Tuesday, October 25, 2016

Love and the Broken “Hallelujah”

Still from the Pentatonix video “Hallelujah”.
(Image courtesy of Billboard.)
[EDIT: In all the fretting and concern over the election, I completely missed the news that Leonard Cohen died Monday, Nov. 7, at the age of 82. Now I’m glad that I had the chance to write this post before his passing. Shalom, Leonard, and thank you for this gift you gave us.]

Recently, the Texas a cappella quintet Pentatonix released a cover of Leonard Cohen’s 1984 song “Hallelujah”, which at 300 covers and counting may be the most re-recorded single in popular music history. My sister Peggy came across the official video on a Christian website and linked the page to her Facebook feed. Our parents sang in barbershop choruses when we were growing up, and we both sang in high school choruses, so we both appreciate good vocal music.

To be honest, I don’t think I’ve ever listened to the song the whole way through before. I’ve seen Shrek only once — the penalty of never having your own children and living hundreds of miles away from your siblings’ kids; since I didn’t remember it was featured in the soundtrack, it must not have made a big impression on me at the time. Since then, I’d heard the first and second verse here and there, but not performed in any way that would grab my attention. But I’ll listen to anything Pentatonix records, even “Twinkle, Twinkle, Little Star”. They’re that outstanding.

Listening to the Pentatonix version did more than wring out tears. I realized I’d heard the song before, but I’d never listened to it. It’s more than a love song; it’s an epiphany.

This world is full of conflicts and full of things that cannot be reconciled, but there are moments when we can transcend the dualistic system and reconcile and embrace the whole mess, and that’s what I mean by “Hallelujah.” That regardless of what the impossibility of the situation is, there is a moment when you open your mouth and you throw open your arms and you embrace the thing and you just say, “Hallelujah! Blessed is the name.”…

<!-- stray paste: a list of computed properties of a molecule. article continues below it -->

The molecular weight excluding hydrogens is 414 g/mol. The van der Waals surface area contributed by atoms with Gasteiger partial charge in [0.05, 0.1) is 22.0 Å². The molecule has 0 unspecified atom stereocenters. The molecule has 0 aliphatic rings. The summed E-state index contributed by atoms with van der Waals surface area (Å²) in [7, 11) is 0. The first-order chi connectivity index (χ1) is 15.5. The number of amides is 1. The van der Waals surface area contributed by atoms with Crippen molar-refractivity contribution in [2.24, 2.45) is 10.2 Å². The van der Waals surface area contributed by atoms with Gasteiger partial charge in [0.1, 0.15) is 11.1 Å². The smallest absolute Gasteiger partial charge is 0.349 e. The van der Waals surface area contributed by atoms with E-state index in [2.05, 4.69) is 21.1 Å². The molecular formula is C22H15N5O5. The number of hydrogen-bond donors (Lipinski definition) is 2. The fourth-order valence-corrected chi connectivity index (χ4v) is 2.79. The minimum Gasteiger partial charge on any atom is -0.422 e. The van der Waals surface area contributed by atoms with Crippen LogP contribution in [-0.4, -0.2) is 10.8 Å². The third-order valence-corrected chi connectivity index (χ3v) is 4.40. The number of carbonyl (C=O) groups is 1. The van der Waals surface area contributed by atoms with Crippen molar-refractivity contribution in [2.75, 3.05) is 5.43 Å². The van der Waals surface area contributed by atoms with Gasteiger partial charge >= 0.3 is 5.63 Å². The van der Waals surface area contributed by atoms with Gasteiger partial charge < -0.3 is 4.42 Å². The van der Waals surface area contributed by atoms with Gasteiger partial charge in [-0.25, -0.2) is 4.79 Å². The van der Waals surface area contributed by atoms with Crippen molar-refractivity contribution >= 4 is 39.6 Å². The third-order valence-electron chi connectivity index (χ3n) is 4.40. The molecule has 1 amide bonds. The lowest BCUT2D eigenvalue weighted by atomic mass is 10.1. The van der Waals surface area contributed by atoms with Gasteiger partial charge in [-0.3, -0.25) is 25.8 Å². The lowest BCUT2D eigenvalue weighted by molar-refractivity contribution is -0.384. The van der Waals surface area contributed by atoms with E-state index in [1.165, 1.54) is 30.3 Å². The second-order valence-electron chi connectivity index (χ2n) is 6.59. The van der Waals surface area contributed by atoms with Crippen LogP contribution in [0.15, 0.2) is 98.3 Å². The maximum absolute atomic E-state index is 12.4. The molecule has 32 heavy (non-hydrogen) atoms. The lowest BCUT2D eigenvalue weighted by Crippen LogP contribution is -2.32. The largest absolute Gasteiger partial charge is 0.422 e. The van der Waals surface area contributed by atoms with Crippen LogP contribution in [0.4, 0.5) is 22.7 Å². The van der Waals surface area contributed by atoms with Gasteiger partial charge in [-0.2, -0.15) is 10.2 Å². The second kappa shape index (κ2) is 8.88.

The only moment that you can live here comfortably in these absolutely irreconcilable conflicts is in this moment when you embrace it all and you say, “Look, I don’t understand a f**king thing at all — Hallelujah!” That’s the only moment that we live here fully as human beings. (Leonard Cohen, quoted in Rolling Stone, “Book Excerpt: Leonard Cohen’s ‘Hallelujah’ in ‘The Holy or the Broken’”)

Thursday, October 20, 2016

Ask Tony: Is Voting Third-Party or Write-In a “Sin of Omission”?

This is how political ideology distorts religion.
As the 2016 U.S. presidential campaign staggers toward its finale, Catholic supporters of Donald Trump are going all out to push pro-life voters to cast their ballots for the Republican nominee. Some are even going so far as to engage in what can only be called doctrinal strong-arm tactics. Because Hillary Rodham Clinton is pro-abortion, a strong supporter of Planned Parenthood, and has a restrictive view of religious rights, it’s taken as granted that a vote for her is tantamount to approving her policy choices on these fronts, and therefore formal cooperation in evil.[*] However, the reasoning is extended: by failing to vote for Donald Trump, a third-party/write-in voter is wasting their vote, and therefore committing a sin of omission.

Defining Our Terms

First, let’s define our terms. But before we do, let me remind you: Infallibility applies to the Catholic Church only on matters of faith and morals, and only under specific conditions. Individual Catholics, especially lay bloggers, are not infallible. With that caveat: